Brighton rock (or how I reformed the Stranglers and nearly shot the PM)

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The Independent Online

My spoof autobiography, Look at me, Look at me! is soon to be unleashed on an eager nation and I have already heard rumours that the Booker Prize jury is talking about it. Admittedly, they are holding it up as the antithesis of what the prize is all about but all publicity is good publicity, as Max Clifford might say.

My spoof autobiography, Look at me, Look at me! is soon to be unleashed on an eager nation and I have already heard rumours that the Booker Prize jury is talking about it. Admittedly, they are holding it up as the antithesis of what the prize is all about but all publicity is good publicity, as Max Clifford might say.

As part of the curious machinery of building up momentum for my opus, I found myself in Brighton on Monday night attending the Borders/Books Etc annual company bash. The basic idea is that you press flesh with various store managers who then, hopefully, think about you when deciding where to place your book in their store.

After an unfortunate incident in Corsica some years back where I was one of six hostages held in a train siege for nine days by separatists, I have not been overly keen on train travel. I was, therefore, in quite a state when I boarded the 16.36 from Victoria.

I suppose I should have taken some medication but I hadn't really planned ahead and I can only hope that my assault on the ticket inspector in carriage three will be seen in its proper context by the jury when it comes to court. I am claiming post-traumatic stress disorder and have a picture of a Corsican separatist to persuade them of the uncanny similarity between him and the inspector. Anyway I digress.

I got to Brighton without any further problems and hopped into a taxi eager to make my way to the (third) world-renowned Thistle Hotel. Unfortunately, a policeman stopped my cab just as we were leaving the station. He held us back while Tony Blair whizzed past us fresh from his scintillating speech to the TUC conference. I have to admit that he also had a passing resemblance to a Corsican separatist. If I had happened to have brought my machine-gun with me, he would have been Gorgonzola (full of holes). Fortunately I was not armed and so he and I proceeded on without incident.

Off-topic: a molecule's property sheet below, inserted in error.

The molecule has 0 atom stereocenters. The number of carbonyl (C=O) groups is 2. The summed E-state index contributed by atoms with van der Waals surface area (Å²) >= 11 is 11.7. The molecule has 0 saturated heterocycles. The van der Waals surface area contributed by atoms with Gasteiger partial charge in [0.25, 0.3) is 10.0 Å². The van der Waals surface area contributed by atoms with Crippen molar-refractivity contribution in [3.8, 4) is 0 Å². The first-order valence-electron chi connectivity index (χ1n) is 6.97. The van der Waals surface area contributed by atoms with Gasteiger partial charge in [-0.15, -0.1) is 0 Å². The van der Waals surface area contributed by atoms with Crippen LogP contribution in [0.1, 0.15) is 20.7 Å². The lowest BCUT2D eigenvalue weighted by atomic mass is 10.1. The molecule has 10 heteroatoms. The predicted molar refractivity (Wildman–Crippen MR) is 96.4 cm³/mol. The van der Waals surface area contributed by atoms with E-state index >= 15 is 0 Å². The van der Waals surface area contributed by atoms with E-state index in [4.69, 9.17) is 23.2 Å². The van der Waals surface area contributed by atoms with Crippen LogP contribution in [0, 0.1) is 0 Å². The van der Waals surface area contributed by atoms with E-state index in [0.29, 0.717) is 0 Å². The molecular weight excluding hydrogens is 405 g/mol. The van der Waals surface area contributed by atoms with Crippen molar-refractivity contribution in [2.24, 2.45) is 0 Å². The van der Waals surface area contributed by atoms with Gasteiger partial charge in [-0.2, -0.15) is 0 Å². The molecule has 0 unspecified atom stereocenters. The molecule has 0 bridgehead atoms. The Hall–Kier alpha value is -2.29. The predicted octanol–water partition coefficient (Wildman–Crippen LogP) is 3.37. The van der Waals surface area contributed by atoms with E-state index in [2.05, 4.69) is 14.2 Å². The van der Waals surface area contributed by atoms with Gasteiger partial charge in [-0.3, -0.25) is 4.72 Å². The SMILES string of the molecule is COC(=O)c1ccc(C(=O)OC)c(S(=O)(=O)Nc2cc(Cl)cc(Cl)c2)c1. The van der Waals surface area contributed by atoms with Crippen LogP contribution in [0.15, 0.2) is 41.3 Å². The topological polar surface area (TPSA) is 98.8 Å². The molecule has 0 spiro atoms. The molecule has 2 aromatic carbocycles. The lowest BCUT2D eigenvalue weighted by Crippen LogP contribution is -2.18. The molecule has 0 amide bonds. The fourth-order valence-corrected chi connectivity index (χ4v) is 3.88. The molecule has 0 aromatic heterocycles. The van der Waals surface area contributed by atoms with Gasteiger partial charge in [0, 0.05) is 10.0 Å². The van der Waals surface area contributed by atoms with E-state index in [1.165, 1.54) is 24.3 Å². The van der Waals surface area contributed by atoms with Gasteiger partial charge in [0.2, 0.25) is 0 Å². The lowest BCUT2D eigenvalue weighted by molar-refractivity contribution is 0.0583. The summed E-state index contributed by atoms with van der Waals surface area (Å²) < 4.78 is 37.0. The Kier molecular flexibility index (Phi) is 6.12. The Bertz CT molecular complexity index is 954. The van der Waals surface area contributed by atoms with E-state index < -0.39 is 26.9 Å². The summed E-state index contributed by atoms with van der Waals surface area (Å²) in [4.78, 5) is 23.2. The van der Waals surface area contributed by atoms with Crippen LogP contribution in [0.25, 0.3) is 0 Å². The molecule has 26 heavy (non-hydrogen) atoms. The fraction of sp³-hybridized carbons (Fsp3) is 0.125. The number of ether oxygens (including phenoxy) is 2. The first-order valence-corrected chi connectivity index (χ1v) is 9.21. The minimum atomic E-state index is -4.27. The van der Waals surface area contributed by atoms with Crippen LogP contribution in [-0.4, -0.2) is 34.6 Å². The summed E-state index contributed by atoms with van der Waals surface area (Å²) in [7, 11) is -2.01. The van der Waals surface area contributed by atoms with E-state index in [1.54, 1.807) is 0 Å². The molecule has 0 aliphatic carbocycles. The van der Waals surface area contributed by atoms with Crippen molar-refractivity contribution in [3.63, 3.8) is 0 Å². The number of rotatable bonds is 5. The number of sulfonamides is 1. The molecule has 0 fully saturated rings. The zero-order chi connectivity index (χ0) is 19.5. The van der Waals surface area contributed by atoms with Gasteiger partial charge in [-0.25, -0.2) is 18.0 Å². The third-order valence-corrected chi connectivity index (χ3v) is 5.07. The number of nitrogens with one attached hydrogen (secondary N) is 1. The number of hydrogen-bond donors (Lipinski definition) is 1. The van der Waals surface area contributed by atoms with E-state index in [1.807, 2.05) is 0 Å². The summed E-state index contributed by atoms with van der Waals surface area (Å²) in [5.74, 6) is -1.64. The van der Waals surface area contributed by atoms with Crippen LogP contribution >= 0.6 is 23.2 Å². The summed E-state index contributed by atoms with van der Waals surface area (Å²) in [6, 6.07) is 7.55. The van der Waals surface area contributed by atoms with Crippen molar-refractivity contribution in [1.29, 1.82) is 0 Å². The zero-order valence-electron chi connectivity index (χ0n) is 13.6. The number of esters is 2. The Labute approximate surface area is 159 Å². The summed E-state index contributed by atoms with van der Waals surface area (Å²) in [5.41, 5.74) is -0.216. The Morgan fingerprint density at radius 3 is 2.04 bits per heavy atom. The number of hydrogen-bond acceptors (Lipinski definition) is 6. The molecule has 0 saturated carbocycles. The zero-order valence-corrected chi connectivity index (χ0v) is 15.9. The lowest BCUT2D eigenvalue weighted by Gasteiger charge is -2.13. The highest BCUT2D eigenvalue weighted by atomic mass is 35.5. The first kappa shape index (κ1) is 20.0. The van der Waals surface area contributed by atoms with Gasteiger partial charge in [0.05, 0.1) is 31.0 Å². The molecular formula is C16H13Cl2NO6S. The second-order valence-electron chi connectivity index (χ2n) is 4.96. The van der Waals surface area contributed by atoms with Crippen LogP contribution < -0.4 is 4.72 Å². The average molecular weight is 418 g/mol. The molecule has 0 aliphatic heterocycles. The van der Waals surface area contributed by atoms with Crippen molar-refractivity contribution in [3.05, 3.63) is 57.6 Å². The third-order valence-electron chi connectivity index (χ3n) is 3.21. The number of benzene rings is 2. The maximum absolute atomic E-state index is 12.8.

The evening's festivities were to be held on Brighton Pier. It was nearly cancelled as a distant relative of Hurricane Ivan, Gale Gary, was about to batter Brighton into submission. The original idea had been to make use of the fairground rides but we were now confined to the pier's weird Victorian pub where, after a gourmet dinner of fish and chips, we were invited to participate in a karaoke evening. I peered out of the storm battered windows and could just make out the ruined hulk of the derelict West Pier. It didn't bode well.

I watched in awe as two of the country's leading conspiracy theorists, Jon Ronson and Danny Wallace, put together quite an accomplished version of "Mack the Knife" and began to have a little conspiracy theory of my own. Essentially that some people had been doing a bit of secret rehearsing together. I began to panic, unsure of what I could sing without banishing my book to the very depths of the bargain bins. And then fate intervened. I noticed Hugh Cornwell, the ex lead singer of the Stranglers, leaning against a wall next to me. He was doing the same thing as me, promoting his up-coming autobiography. I flicked through the ludicrous selection of songs available and, to my great relief, found that they included "Golden Brown". Although not really a romper-stomper, more a cool ode to heroin abuse, I knew that this was my salvation. I cornered Hugh and begged him to duet with me. We took to the stage to a smattering of applause from Stranglers fans who looked very unhappy with my presence. I managed to come in on time, alternating lines with the punk maestro. I was now technically a Strangler performing live on Brighton Pier. Weirder things have happened, but not many.

The whole thing stalled slightly when, after the second verse, the screen announced that there was a one-minute, forty-five second instrumental bit. Not that great for karaoke and the DJ cut it short after a minute or so, but we left the stage with heads held high, confident that our respective books might even make it to the coveted cover, not spine, display status so coveted by authors. We can only pray.

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